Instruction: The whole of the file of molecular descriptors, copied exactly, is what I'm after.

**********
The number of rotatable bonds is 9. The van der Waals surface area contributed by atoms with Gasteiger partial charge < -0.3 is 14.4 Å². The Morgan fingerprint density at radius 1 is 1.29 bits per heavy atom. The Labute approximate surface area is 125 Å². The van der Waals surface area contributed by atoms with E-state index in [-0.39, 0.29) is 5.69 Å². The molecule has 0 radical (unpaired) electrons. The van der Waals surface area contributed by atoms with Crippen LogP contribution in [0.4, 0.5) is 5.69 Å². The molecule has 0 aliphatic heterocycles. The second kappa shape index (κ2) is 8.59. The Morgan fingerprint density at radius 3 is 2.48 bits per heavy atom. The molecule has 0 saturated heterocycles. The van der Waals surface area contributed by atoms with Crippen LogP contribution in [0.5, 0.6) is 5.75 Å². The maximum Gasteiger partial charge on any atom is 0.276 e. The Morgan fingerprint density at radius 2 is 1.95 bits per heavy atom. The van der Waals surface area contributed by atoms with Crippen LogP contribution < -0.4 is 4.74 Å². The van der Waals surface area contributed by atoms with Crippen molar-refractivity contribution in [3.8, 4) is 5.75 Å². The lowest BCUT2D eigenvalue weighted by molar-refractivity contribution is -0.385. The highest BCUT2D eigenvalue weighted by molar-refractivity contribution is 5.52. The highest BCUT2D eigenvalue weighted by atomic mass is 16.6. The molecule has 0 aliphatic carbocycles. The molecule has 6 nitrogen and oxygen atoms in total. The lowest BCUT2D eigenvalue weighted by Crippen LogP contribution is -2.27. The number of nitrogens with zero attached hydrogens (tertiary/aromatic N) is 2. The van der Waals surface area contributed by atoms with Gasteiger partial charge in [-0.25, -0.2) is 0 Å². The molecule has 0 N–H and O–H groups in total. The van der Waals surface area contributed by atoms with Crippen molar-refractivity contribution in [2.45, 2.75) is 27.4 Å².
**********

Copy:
The number of rotatable bonds is 9. The van der Waals surface area contributed by atoms with Gasteiger partial charge < -0.3 is 14.4 Å². The Morgan fingerprint density at radius 1 is 1.29 bits per heavy atom. The Labute approximate surface area is 125 Å². The van der Waals surface area contributed by atoms with E-state index in [-0.39, 0.29) is 5.69 Å². The molecule has 0 radical (unpaired) electrons. The van der Waals surface area contributed by atoms with Crippen LogP contribution in [0.4, 0.5) is 5.69 Å². The molecule has 0 aliphatic heterocycles. The second kappa shape index (κ2) is 8.59. The Morgan fingerprint density at radius 3 is 2.48 bits per heavy atom. The molecule has 0 saturated heterocycles. The van der Waals surface area contributed by atoms with Crippen LogP contribution in [0.5, 0.6) is 5.75 Å². The maximum Gasteiger partial charge on any atom is 0.276 e. The Morgan fingerprint density at radius 2 is 1.95 bits per heavy atom. The van der Waals surface area contributed by atoms with Crippen LogP contribution < -0.4 is 4.74 Å². The van der Waals surface area contributed by atoms with Crippen molar-refractivity contribution in [3.8, 4) is 5.75 Å². The lowest BCUT2D eigenvalue weighted by molar-refractivity contribution is -0.385. The highest BCUT2D eigenvalue weighted by molar-refractivity contribution is 5.52. The highest BCUT2D eigenvalue weighted by atomic mass is 16.6. The molecule has 0 aliphatic carbocycles. The molecule has 6 nitrogen and oxygen atoms in total. The lowest BCUT2D eigenvalue weighted by Crippen LogP contribution is -2.27. The number of nitrogens with zero attached hydrogens (tertiary/aromatic N) is 2. The van der Waals surface area contributed by atoms with Gasteiger partial charge in [-0.25, -0.2) is 0 Å². The molecule has 0 N–H and O–H groups in total. The van der Waals surface area contributed by atoms with Crippen molar-refractivity contribution in [2.45, 2.75) is 27.4 Å².